Don’t be left in the dark

A Nova Scotia Power crew in Port Hawkesbury in 2019. Photo: Twitter

Expert advice to help you stay safe when Nova Scotia Power service fails

Pretty much every time the weather gets turbulent, and sometimes just because it’s foggy or for no apparent reason at all, Nova Scotians have to endure power outages. In the summer they’re mostly an inconvenience. This time of year, those service failures can be a real hazard.

Plan to be waterless
Wednesday’s unexplained power outage caught me off guard, but I was still partially prepared.

If you have municipal service, at least you still have running water when the power fails. But thousands of Nova Scotians (including me), many of whom are in HRM, don’t have municipal water service, instead relying on a well. So when the power goes off, so does the water pump.

My plan for this is to keep enough water stored in jugs to last three days. I live alone, so that means about 100 litres of water, which I store in a variety of containers. I prefer the 10-litre containers, since water is heavy and small jugs are easier to store and carry for their annual refresh. I could drink this water in a pinch, but these ones are earmarked for washing and flushing.

I also have another 20 litres of water in my kitchen for drinking. I refresh these containers regularly, so they don’t become stale.

Also regarding water, on a day before I know that a storm is coming, I fill my empty top loading washing machine. This will give me another approximately 30 litres of water if needed. (And when the power comes back, I do a load of laundry, and not a drop is wasted.)

Don’t freeze
When a blackout looms, I crank up the thermostats. My house is very well insulated, so it takes several hours for it to drop from 20 C to chilly. If you have a wood stove that doesn’t use a blower, you can fire that up and stay relatively comfortable.

But the first step during a service failure is to call Nova Scotia Power and report it. Supposedly, smart meters will eventually eliminate the need to do this, but for now, don’t assume the repair crews know your power is out. I found that out many years ago, when my whole neighbourhood was powerless, and no one reported it.

The outage line will usually also give you an estimated time of restoration. Those numbers aren’t particularly reliable, but they’re something to work with.

Next bundle up. If prolonged outages are common for you, lay by some hand warmers. You can find that at any outdoor-supply store — Hot Shot is among the most popular brands. Put a couple under your sweater and you’ll be toasty for several hours.

If it’s shaping up to be a long outage, my plan B for emergency heating is my propane fireplace. It’s a pain to start, since I haven’t used it in months, so it would first need a good inspection. It takes about an hour to inspect the pipeline, unwrap the chimney, and start the pilot light. These steps are annoying, but skipping them could be disastrous.

I also have a plan C for emergency heating. I bought a small propane catalytic heater about 20 years ago. It’s designed for indoor use, running on the same propane bottles that I use for my blow torch or camp stove. I keep it in its original box in my basement with a couple of bottle of propane.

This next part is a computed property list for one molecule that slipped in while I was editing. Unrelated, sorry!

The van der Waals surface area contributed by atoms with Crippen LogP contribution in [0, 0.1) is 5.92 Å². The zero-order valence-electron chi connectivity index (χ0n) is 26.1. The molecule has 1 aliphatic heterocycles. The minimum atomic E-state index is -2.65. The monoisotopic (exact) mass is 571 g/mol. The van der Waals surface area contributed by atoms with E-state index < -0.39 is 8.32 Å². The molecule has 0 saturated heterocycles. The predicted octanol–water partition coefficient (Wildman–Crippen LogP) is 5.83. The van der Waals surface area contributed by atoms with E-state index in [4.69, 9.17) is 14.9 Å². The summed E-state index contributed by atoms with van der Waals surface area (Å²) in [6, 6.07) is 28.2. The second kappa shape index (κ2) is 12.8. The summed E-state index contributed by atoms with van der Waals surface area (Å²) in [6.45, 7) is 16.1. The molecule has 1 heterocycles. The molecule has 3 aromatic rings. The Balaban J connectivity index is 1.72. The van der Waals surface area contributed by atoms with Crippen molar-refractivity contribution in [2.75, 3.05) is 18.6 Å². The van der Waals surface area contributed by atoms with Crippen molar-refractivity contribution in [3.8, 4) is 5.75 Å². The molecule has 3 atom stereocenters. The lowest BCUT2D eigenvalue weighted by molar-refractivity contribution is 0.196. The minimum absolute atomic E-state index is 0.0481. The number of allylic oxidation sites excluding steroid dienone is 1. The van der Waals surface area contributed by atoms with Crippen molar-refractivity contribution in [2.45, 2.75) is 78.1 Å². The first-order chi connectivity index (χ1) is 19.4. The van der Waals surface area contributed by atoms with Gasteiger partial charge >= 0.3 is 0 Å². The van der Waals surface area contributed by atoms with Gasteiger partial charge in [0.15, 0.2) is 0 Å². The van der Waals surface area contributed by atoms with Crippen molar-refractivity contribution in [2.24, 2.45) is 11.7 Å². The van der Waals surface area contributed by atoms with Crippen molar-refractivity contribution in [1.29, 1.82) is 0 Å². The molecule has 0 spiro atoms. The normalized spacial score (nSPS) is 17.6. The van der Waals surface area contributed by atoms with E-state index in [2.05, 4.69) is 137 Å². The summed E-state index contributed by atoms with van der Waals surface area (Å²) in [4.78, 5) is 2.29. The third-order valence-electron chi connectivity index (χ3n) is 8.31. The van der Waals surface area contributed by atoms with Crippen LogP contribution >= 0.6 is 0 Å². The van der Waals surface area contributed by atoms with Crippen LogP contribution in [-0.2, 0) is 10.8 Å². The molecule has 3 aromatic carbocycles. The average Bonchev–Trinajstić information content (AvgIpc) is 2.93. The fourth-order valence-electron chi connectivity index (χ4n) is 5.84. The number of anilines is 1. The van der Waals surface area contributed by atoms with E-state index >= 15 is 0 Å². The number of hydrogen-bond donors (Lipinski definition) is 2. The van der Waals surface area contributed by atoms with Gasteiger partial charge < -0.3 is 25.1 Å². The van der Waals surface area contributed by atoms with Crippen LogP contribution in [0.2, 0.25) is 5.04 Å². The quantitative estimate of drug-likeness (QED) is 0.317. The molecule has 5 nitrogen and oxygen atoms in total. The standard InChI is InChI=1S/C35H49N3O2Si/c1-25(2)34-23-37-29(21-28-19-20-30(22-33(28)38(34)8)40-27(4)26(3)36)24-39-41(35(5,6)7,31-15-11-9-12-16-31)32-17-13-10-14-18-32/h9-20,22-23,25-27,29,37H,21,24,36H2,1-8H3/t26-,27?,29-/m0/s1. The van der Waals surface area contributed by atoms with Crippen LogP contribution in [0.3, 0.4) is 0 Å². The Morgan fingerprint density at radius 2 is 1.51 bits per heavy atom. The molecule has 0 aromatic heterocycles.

I haven’t had to use it yet, but I have that planned. I have a tile floor in my kitchen, so that’s the best spot. I would also place it atop two steel baking sheets, keeping the heating side well away from any wall or object. I also have a fire extinguisher near my propane fireplace.

An important safety tip: never leave a running heater or fireplace unattended. Also remember that anything that burns uses oxygen and gives off some amount of exhaust, so open the outside door occasionally to let in some fresh air.

Be extremely careful when using candles or oil lamps. I don’t recommend them — they’re too risky. And remember, most camping stoves and heaters aren’t designed for indoor use. Read the manufacturers’ instructions and follow them carefully.

Having a method of heating water will make the blackout much more tolerable. You can cook with it, wash up, or make a hot beverage. Hot water is important for keeping your spirits up, so wander into the camping section of your local store and ask an employee some questions about how to camp at home. They should point you in the right direction.

My safety tip for choosing a water heating (camping) appliance is that propane is safer than liquid fuels. Spilled liquid fuel will burn your house down; propane will not spill. You just need to open a door and it will clear out.

Never use any barbecue indoors. They are designed for outdoor use only. They work in winter too, so that may be your best water heating option. Just clear the snow off, light it up, and you’ll be all set for a power failure.

You can survive without hot food or hot water. If you know a storm is coming, you can cook some things from your freezer and boil most of your eggs ahead of time. That way you’ll have things that are ready to eat and there will be less food to spoil in your fridge.

Final thoughts
Before a storm, I run through a little checklist.

  • Batteries for my flashlights and radio.
  • Precooked food.
  • Gasoline for my car, in case the gas stations are powerless for a few days.
  • Check the supply of hand warmers.
  • Charge the phone and back-up power packs.

Hopefully you won’t endure many power failures this winter, but if you do, be prepared to stay warm and stay safe.

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